Charles Keating was born in Cincinnati, Ohio, in 1923 and went on to serve in the US Navy before getting a law degree from the University of Cincinnati in 1948. He set up the law firm Keating, Muething & Keating in 1952, before co-founding American Financial Corporation with Carl Lindner Jr. in 1960. American Financial was initially very successful, but Keating was forced to leave amid accusations of fraud and misleading investors. In return for resigning, Keating was given control of American Continental Homes (later American Continental Corporation).
What was the scam?
In 1984 American Continental Corporation bought Lincoln Savings and Loan Association for $50m. Keating took advantage of a prior relaxation of the rules to expand Lincoln’s asset base by buying large numbers of junk bonds and speculating in various real-estate schemes. When American Continental ran into trouble in the weak property market of the late 1980s, Keating began diverting money from Lincoln to prop up the parent firm. At the same time, he pressured Lincoln’s customers to exchange their federally protected deposits for American Continental bonds, falsely claiming they were risk-free.
What happened next?
Government regulators became increasingly concerned at Lincoln’s lending practices and the flow of money between the two companies. Although he was initially able to exploit his political connections to keep them at bay, the regulators eventually cracked down, banning any further money transfers. Facing huge losses from property speculation, American Continental went bankrupt in April 1989, and regulators immediately shut down Lincoln as well. After a long legal battle, Keating spent nearly five years in prison.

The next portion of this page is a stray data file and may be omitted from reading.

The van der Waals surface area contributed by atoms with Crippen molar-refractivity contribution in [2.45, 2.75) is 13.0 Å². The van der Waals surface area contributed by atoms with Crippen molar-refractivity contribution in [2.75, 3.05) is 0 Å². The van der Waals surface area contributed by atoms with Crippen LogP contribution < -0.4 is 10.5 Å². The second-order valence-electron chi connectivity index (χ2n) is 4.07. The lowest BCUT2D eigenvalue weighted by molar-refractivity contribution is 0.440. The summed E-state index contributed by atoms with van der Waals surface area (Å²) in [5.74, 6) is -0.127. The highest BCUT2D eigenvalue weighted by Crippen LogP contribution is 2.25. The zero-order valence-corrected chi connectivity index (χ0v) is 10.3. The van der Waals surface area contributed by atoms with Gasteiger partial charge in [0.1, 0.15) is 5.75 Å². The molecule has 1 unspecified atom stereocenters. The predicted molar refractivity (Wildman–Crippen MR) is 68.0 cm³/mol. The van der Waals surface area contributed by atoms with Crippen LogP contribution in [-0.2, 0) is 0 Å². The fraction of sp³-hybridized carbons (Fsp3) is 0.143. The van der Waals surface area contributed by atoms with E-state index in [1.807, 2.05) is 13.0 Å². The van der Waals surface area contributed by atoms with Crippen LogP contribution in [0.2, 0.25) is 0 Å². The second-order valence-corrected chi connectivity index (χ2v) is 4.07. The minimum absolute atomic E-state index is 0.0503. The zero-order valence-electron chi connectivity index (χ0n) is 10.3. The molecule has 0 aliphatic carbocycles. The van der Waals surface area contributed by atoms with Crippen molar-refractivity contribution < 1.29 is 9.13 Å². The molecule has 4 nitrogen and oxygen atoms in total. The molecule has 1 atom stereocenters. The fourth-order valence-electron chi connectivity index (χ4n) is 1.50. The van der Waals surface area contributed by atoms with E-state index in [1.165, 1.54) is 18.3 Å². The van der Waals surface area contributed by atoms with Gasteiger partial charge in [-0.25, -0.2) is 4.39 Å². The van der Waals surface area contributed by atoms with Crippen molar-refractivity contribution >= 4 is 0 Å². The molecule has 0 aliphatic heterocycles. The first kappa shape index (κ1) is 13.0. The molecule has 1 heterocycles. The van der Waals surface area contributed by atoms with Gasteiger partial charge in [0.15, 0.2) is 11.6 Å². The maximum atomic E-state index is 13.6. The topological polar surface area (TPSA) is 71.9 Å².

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Thanks to federal protection, Lincoln’s depositors emerged unscathed, although the US taxpayer was left with a $3.4bn bill. By contrast, the American Continental bonds were not only unprotected, but also subordinated to other creditors. The 23,000 bondholders lost a total of $250m.
Lessons for investors
Always check whether a supposedly “risk-free” investment is fully protected before you invest. Deposits in banks covered by the Financial Services Compensation Scheme are protected, but those in corporate bonds generally are not (which is why the latter usually offer a much higher interest rate).
Matthew graduated from the University of Durham in 2004; he then gained an MSc, followed by a PhD at the London School of Economics.
He has previously written for a wide range of publications, including the Guardian and the Economist, and also helped to run a newsletter on terrorism. He has spent time at Lehman Brothers, Citigroup and the consultancy Lombard Street Research.
Matthew is the author of Superinvestors: Lessons from the greatest investors in history, published by Harriman House, which has been translated into several languages. His second book, Investing Explained: The Accessible Guide to Building an Investment Portfolio, is published by Kogan Page.
As senior writer, he writes the shares and politics & economics pages, as well as weekly Blowing It and Great Frauds in History columns He also writes a fortnightly reviews page and trading tips, as well as regular cover stories and multi-page investment focus features.
Follow Matthew on Twitter: @DrMatthewPartri
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